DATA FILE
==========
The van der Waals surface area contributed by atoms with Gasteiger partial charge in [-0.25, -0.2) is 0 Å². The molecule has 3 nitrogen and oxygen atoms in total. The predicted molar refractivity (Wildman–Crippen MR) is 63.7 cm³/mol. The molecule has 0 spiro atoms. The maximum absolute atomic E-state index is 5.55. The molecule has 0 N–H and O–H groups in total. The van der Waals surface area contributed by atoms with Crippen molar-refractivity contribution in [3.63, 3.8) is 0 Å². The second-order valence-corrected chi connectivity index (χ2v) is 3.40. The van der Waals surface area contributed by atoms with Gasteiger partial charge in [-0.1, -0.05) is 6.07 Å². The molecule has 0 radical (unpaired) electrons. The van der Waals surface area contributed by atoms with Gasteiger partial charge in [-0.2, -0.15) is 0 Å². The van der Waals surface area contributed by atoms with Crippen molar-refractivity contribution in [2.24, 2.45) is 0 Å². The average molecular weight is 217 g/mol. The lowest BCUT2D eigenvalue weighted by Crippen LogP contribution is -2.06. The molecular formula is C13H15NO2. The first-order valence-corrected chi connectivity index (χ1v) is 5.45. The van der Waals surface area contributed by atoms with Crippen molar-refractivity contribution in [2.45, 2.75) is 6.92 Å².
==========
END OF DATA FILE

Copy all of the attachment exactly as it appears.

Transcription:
The van der Waals surface area contributed by atoms with Gasteiger partial charge in [-0.25, -0.2) is 0 Å². The molecule has 3 nitrogen and oxygen atoms in total. The predicted molar refractivity (Wildman–Crippen MR) is 63.7 cm³/mol. The molecule has 0 spiro atoms. The maximum absolute atomic E-state index is 5.55. The molecule has 0 N–H and O–H groups in total. The van der Waals surface area contributed by atoms with Crippen molar-refractivity contribution in [3.63, 3.8) is 0 Å². The second-order valence-corrected chi connectivity index (χ2v) is 3.40. The van der Waals surface area contributed by atoms with Gasteiger partial charge in [-0.1, -0.05) is 6.07 Å². The molecule has 0 radical (unpaired) electrons. The van der Waals surface area contributed by atoms with Gasteiger partial charge in [-0.2, -0.15) is 0 Å². The van der Waals surface area contributed by atoms with Crippen molar-refractivity contribution in [2.24, 2.45) is 0 Å². The average molecular weight is 217 g/mol. The lowest BCUT2D eigenvalue weighted by Crippen LogP contribution is -2.06. The molecular formula is C13H15NO2. The first-order valence-corrected chi connectivity index (χ1v) is 5.45. The van der Waals surface area contributed by atoms with Crippen molar-refractivity contribution in [2.45, 2.75) is 6.92 Å².